This post is for those who just got their bass guitar and need a quick run down of the different parts of the bass and what they do. I will cover most parts of the bass, and try to keep it general and applicable to all types of basses.
The head is the (usually) wooden part of the bass farthest away from you. It will contain the tuning pegs, which you use to change the pitch that the strings make.
I recommend that you start to learn bass with standard tuning, which is (from thickest to thinnest) E A D G. The bar that separates the neck from the head is called the nut, and it holds your strings in place.
The neck contains all the frets and is the connection between your bass’ head and it’s body (Really creative names, I know). The fret bars represent different pitches, as you can hear when you hold down the string to the fret.
When you replace the strings, make sure you take a damp paper towel and gently wipe down the neck.
The body contains a lot of different parts and functions, but I will try to keep it simple. If you bass has a plastic covering on one side of the strings, that is a pickguard, which is there to prevent you from damaging the bass’ body with a pick (How to play bass with a pick).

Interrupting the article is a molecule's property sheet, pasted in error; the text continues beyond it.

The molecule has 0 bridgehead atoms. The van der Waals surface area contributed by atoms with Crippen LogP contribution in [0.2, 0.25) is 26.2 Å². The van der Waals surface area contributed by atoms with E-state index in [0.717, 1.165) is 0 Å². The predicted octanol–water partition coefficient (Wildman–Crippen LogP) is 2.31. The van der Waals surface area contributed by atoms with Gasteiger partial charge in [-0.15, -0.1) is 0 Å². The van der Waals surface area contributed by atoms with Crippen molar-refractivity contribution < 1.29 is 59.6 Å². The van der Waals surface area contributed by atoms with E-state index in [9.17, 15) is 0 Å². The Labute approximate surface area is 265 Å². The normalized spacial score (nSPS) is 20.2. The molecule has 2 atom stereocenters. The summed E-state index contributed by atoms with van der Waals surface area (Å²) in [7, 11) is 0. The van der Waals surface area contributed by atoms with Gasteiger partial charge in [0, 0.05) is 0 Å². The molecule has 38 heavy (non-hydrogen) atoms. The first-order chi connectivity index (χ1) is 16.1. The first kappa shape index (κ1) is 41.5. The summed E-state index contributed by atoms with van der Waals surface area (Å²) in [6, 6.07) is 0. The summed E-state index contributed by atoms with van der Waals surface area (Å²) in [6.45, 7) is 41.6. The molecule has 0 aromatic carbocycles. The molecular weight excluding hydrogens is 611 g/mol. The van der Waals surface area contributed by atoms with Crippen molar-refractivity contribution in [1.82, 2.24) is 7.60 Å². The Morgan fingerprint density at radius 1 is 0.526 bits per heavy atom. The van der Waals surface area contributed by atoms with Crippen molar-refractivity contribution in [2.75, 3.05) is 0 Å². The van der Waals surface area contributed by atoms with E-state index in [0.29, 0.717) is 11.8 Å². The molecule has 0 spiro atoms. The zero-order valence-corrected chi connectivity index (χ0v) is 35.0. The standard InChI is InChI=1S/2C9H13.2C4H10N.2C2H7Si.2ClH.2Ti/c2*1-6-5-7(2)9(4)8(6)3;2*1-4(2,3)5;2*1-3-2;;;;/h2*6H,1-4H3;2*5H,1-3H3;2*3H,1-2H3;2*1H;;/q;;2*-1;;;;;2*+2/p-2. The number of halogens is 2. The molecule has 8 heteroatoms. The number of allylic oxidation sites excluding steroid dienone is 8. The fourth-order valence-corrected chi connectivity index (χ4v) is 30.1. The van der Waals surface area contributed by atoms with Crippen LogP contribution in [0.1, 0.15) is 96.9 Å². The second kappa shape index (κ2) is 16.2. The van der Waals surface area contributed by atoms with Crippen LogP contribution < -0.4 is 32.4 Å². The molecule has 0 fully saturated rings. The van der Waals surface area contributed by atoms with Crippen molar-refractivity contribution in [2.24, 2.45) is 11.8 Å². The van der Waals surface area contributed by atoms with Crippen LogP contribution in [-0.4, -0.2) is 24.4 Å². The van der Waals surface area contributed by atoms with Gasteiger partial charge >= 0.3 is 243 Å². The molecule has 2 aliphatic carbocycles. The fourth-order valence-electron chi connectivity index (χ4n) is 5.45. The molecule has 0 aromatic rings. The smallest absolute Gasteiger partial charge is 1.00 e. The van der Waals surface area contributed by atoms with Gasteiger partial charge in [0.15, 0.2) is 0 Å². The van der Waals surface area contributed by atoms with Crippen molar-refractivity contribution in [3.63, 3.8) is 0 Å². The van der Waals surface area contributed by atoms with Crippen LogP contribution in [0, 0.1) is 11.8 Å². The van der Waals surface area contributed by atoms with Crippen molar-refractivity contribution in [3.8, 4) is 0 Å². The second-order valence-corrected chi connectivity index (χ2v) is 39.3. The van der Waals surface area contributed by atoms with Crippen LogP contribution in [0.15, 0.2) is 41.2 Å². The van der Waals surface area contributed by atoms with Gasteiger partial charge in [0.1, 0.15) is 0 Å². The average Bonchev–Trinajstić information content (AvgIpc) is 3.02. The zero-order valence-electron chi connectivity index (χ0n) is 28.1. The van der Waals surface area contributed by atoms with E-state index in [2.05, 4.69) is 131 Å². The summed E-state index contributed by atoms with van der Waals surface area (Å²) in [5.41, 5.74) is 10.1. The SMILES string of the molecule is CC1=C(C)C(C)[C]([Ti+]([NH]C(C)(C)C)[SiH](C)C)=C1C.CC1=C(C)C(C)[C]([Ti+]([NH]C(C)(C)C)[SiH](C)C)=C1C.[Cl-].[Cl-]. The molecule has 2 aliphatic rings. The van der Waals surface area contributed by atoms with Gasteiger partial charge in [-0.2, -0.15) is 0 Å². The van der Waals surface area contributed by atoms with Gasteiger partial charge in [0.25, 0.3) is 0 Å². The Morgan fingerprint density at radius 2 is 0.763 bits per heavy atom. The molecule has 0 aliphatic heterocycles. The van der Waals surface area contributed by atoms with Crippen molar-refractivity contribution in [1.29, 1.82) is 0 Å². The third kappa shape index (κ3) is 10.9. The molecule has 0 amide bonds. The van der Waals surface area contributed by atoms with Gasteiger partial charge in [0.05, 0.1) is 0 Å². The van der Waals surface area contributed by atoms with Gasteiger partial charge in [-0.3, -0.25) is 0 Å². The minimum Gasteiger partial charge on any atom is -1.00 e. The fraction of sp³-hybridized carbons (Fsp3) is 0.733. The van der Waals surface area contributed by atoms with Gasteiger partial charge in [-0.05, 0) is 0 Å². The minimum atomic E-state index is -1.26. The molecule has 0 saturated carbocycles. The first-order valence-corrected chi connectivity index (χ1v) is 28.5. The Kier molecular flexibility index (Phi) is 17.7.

The knobs on your bass control tone and volume, and it is different for most basses. Just fiddle with the knobs and find a tone you like, for now.
Under your string will be some plastic boxes, or metal dots, or something along those lines. They are called a pickup, and they take the sound from the strings and take it to the output of your bass, basically.
The hole under your bass or near the bottom of the body is the output jack. Use a 1/4″ cable to hook your bass up to an amplifier.
The bridge is the bar on the opposite end of the nut. Your strings will probably be strung through this area, and help tight by the bridge.
Lastly, the two nubs that come off the side of your bass are for you to attach a bass guitar strap, so you can stand up and play.
Inside The Bass
On the back of the bass (the side that is up against your body whilst playing) there should be a cover that is attached by 4-5 screws. I wouldn’t mess around with this unless you know what you are doing or are following a guide!
Over time, it’s possible that the battery in your bass will die out. You just need to unscrew the back plate and replace the battery (most likely a 9v).
Let me know if this need clarification below!